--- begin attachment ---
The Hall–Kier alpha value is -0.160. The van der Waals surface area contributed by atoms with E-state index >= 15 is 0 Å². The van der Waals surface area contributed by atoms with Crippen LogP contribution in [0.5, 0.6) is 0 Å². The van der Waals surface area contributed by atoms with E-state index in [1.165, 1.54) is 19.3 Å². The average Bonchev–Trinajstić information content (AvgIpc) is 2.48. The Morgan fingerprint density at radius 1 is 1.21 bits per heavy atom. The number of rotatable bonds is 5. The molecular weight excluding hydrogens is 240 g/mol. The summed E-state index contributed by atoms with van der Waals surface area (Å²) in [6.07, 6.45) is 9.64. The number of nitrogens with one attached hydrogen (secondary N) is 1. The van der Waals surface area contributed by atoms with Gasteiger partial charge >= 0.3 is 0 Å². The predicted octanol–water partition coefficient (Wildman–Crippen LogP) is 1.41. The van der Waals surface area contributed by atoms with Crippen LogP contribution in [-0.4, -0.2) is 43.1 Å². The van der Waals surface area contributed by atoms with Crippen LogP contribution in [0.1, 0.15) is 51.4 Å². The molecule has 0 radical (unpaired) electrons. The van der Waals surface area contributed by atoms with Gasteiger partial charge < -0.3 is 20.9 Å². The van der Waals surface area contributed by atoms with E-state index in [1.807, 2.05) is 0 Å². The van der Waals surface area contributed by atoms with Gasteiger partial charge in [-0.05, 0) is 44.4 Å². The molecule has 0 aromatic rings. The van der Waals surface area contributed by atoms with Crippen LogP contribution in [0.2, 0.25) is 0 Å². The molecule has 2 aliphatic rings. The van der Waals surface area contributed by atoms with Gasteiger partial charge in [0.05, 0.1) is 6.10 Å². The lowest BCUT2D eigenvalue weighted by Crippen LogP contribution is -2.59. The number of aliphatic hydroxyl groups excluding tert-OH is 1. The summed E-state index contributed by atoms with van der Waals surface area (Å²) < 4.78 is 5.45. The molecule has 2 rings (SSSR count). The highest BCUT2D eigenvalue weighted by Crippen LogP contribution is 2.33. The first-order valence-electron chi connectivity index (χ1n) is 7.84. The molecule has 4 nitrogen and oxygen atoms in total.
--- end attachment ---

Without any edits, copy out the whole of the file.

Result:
The Hall–Kier alpha value is -0.160. The van der Waals surface area contributed by atoms with E-state index >= 15 is 0 Å². The van der Waals surface area contributed by atoms with Crippen LogP contribution in [0.5, 0.6) is 0 Å². The van der Waals surface area contributed by atoms with E-state index in [1.165, 1.54) is 19.3 Å². The average Bonchev–Trinajstić information content (AvgIpc) is 2.48. The Morgan fingerprint density at radius 1 is 1.21 bits per heavy atom. The number of rotatable bonds is 5. The molecular weight excluding hydrogens is 240 g/mol. The summed E-state index contributed by atoms with van der Waals surface area (Å²) in [6.07, 6.45) is 9.64. The number of nitrogens with one attached hydrogen (secondary N) is 1. The van der Waals surface area contributed by atoms with Gasteiger partial charge >= 0.3 is 0 Å². The predicted octanol–water partition coefficient (Wildman–Crippen LogP) is 1.41. The van der Waals surface area contributed by atoms with Crippen LogP contribution in [-0.4, -0.2) is 43.1 Å². The van der Waals surface area contributed by atoms with Crippen LogP contribution in [0.1, 0.15) is 51.4 Å². The molecule has 0 radical (unpaired) electrons. The van der Waals surface area contributed by atoms with Gasteiger partial charge < -0.3 is 20.9 Å². The van der Waals surface area contributed by atoms with E-state index in [1.807, 2.05) is 0 Å². The van der Waals surface area contributed by atoms with Gasteiger partial charge in [-0.05, 0) is 44.4 Å². The molecule has 0 aromatic rings. The van der Waals surface area contributed by atoms with Crippen LogP contribution in [0.2, 0.25) is 0 Å². The molecule has 2 aliphatic rings. The van der Waals surface area contributed by atoms with Gasteiger partial charge in [0.05, 0.1) is 6.10 Å². The lowest BCUT2D eigenvalue weighted by Crippen LogP contribution is -2.59. The number of aliphatic hydroxyl groups excluding tert-OH is 1. The summed E-state index contributed by atoms with van der Waals surface area (Å²) < 4.78 is 5.45. The molecule has 2 rings (SSSR count). The highest BCUT2D eigenvalue weighted by Crippen LogP contribution is 2.33. The first-order valence-electron chi connectivity index (χ1n) is 7.84. The molecule has 4 nitrogen and oxygen atoms in total.